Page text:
Eva Green’s case proves that only women are still being punished for being ‘dishonest’

Toh be fair, nobody wants to be called a “peasant s****y”. But that’s exactly how French actress Eva Green referred to crew workers on the broken film set A patriot, according to texts read out in the High Court. Green, known to many as a “Bond girl”. Casino Royalecurrently mid-legal battle over her fee for A patriot, a sci-fi thriller in which she was sent as a soldier. The film was canceled in October 2019, but Green wants her £810,000 the same. White Lantern Movies, A patriotThe production company is taking issue with the actress and she has cited instances where she was “rude” to weaken her case. It’s not surprising, since being “mischievous” is an offense that is often considered much more sinful when it comes to women.

Green apologized for her language and offered her “French” as an explanation for her harsh speech. Meanwhile, her legal representative insisted she had genuine concerns about safety and quality, and the portrayal of Green as a “diva” is being unfairly used to blame her for the film’s downfall, saying to the court: “This case is designed to paint my own. client as a diva to win headlines and damage her reputation.”

Green’s use of his nationality as an excuse for his caustic behavior is a fun news story. But perhaps there is a wider point to be made about the argument she is making: that being perceived as rude could undermine her career. Why is the idea of ​​”rudeness” taken so much more seriously, and with more damaging consequences, when a woman engages, than it does with a man?

The importance of not being “naughty” is instilled in many girls before they can form their first words. You don’t mind your Ps and Qs, you don’t refuse hugs, and you don’t challenge an adult to say. Often, avoiding the label of “dishonest” means not expressing disagreement, expressing discomfort, or hiding negative feelings to make others feel comfortable. Boys can be taught the same thing, but gender stereotypes give them the freedom to be “boisterous” or brusque without as much pushback. And when they become adults, the result of this double standard is that the word “bad” is applied to women.

To clarify, this is not a piece advocating the right to be horrible to others. In fact, the workplace is a place, an environment full of enforced hierarchies and different power dynamics, where “promise” is highly inappropriate. Disagreements are natural and bad days for the course, but aggressive behavior from a colleague should be challenged. But it is just as important to ensure that women no longer face more severe social consequences for the same behavior.

The establishment of Balthazar in New York may have been banned due to the allegations about James Corden being unfriendly to the restaurant’s staff, but they did not stand in the way of his two Creative Arts Emmys, nor The Late Show the host’s acting gigs and other performances. In 2008, Christian Bale launched into an expletive-fueled tirade at a cast member on set. Terminator Salvation. Three years later, he won his first Academy Award and has since been nominated for three more. Mel Gibson still has a successful career, despite his well-documented years of controversy.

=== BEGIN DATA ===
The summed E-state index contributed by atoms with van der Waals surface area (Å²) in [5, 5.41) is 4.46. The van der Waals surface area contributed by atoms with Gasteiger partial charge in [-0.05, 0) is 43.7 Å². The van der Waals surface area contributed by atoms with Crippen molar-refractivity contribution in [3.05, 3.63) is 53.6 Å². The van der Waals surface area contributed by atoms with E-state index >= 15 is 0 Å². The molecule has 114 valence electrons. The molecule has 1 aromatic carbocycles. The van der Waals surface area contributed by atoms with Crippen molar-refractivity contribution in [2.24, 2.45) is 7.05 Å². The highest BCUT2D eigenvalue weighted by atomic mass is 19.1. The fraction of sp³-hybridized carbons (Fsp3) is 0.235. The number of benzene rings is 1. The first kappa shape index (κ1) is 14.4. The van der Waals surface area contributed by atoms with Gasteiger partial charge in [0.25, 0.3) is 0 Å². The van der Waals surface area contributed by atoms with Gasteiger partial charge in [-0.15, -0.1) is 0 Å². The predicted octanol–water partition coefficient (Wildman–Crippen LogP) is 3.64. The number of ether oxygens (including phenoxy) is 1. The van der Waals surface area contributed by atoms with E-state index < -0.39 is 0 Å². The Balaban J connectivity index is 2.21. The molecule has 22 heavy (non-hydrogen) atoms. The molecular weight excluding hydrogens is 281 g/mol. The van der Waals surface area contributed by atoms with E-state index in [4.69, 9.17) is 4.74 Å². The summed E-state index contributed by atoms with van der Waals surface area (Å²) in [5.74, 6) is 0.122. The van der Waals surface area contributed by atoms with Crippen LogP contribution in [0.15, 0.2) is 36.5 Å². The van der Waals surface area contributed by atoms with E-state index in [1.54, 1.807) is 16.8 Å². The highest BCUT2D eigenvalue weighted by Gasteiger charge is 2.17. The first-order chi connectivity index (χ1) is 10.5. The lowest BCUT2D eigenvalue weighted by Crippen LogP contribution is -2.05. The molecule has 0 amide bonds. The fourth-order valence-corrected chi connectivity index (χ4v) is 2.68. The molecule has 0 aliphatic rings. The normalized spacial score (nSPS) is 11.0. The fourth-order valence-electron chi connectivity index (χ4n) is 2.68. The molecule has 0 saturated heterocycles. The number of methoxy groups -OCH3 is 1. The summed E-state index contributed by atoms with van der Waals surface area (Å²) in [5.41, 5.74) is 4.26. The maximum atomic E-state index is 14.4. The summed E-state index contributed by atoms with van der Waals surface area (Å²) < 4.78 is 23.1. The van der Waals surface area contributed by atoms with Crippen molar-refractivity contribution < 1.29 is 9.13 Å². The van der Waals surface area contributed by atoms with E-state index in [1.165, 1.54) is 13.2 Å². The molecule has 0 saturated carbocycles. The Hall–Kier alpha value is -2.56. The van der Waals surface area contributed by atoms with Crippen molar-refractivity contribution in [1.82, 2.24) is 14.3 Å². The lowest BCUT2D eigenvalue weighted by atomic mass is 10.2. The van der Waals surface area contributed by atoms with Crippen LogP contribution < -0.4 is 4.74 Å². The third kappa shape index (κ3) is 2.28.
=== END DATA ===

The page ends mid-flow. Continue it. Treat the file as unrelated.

When men are called out for being “dishonest”, their careers remain intact. The same cannot be said across the gender divide. Take Katherine Heigl: despite her popularity in the mid-Noughties, her star began to wane after she withdrew from the Emmys in 2008, wanting a quality Grey’s Anatomy stories about question. The following year, she told David Letterman about the “cruel and mean” 17-hour workdays on the set of the medical drama. This, as well as calling her a part in the comedy 2007 Knock Up “Slightly sexist” led to Heigl being effectively blacklisted from the industry for a decade.

Katherine Heigl was actually blacklisted from the industry for speaking up


In January, Sarah Michelle Gellar said The Independent about how whispers meant she was proud of her work that she was labeled “difficult” in the early stages of her career. “In Hollywood, especially when you’re a young woman and you speak up about things, you get labeled ‘difficult,'” she explained. “But now I wear that with pride, if ‘tough’ means I expect everyone to bring their 100 percent A-game.”

When “rudeness” is attached to Black women, the results can be even more brutal. Racist stereotypes that paint Black women and girls as “naturally aggressive” mean that traits like quietness and shyness are dismissed as inconsequential – never mind when we try to be assertive. After choosing not to participate in certain promotional events for the 2009 film preciousActress and comedian Mo’Nique has claimed she was “blackballed” from the industry after director Lee Daniels told her she wasn’t “playing the game”.

It goes without saying that when someone truly demeans a colleague’s experience, they should be reprimanded proportionately. At the same time, women should have the right to be open about their issues and opinions, without being afraid of being judged if that true justice is misunderstood.

It is impossible to see whether Green’s behavior during her time in the film has an impact on the outcome of the High Court’s decision, but it is overdue to examine why bad manners can be used as a beating for female characters.

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